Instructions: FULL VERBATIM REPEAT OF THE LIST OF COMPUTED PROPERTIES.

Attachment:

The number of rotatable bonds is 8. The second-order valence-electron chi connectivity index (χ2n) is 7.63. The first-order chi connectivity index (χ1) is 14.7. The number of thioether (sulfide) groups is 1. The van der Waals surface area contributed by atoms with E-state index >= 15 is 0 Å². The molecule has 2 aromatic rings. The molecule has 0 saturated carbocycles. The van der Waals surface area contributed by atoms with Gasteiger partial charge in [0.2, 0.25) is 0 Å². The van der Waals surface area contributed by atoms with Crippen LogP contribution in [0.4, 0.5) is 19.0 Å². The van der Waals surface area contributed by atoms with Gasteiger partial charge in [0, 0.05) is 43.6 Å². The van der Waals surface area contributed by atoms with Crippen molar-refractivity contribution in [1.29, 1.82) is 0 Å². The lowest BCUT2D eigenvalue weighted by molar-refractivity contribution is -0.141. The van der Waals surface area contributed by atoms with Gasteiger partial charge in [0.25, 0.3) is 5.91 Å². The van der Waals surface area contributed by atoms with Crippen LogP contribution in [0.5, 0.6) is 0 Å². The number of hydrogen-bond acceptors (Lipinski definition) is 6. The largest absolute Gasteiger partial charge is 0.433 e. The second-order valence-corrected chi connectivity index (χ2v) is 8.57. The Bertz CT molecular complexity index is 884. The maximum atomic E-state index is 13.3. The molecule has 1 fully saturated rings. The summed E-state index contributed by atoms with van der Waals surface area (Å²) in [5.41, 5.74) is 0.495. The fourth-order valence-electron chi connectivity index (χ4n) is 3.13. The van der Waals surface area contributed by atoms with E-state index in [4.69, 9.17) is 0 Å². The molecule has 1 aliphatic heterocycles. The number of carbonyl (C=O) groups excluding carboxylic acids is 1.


The number of rotatable bonds is 8. The second-order valence-electron chi connectivity index (χ2n) is 7.63. The first-order chi connectivity index (χ1) is 14.7. The number of thioether (sulfide) groups is 1. The van der Waals surface area contributed by atoms with E-state index >= 15 is 0 Å². The molecule has 2 aromatic rings. The molecule has 0 saturated carbocycles. The van der Waals surface area contributed by atoms with Gasteiger partial charge in [0.2, 0.25) is 0 Å². The van der Waals surface area contributed by atoms with Crippen LogP contribution in [0.4, 0.5) is 19.0 Å². The van der Waals surface area contributed by atoms with Gasteiger partial charge in [0, 0.05) is 43.6 Å². The van der Waals surface area contributed by atoms with Crippen molar-refractivity contribution in [1.29, 1.82) is 0 Å². The lowest BCUT2D eigenvalue weighted by molar-refractivity contribution is -0.141. The van der Waals surface area contributed by atoms with Gasteiger partial charge in [0.25, 0.3) is 5.91 Å². The van der Waals surface area contributed by atoms with Crippen LogP contribution in [0.5, 0.6) is 0 Å². The number of hydrogen-bond acceptors (Lipinski definition) is 6. The largest absolute Gasteiger partial charge is 0.433 e. The second-order valence-corrected chi connectivity index (χ2v) is 8.57. The Bertz CT molecular complexity index is 884. The maximum atomic E-state index is 13.3. The molecule has 1 fully saturated rings. The summed E-state index contributed by atoms with van der Waals surface area (Å²) in [5.41, 5.74) is 0.495. The fourth-order valence-electron chi connectivity index (χ4n) is 3.13. The van der Waals surface area contributed by atoms with E-state index in [4.69, 9.17) is 0 Å². The molecule has 1 aliphatic heterocycles. The number of carbonyl (C=O) groups excluding carboxylic acids is 1.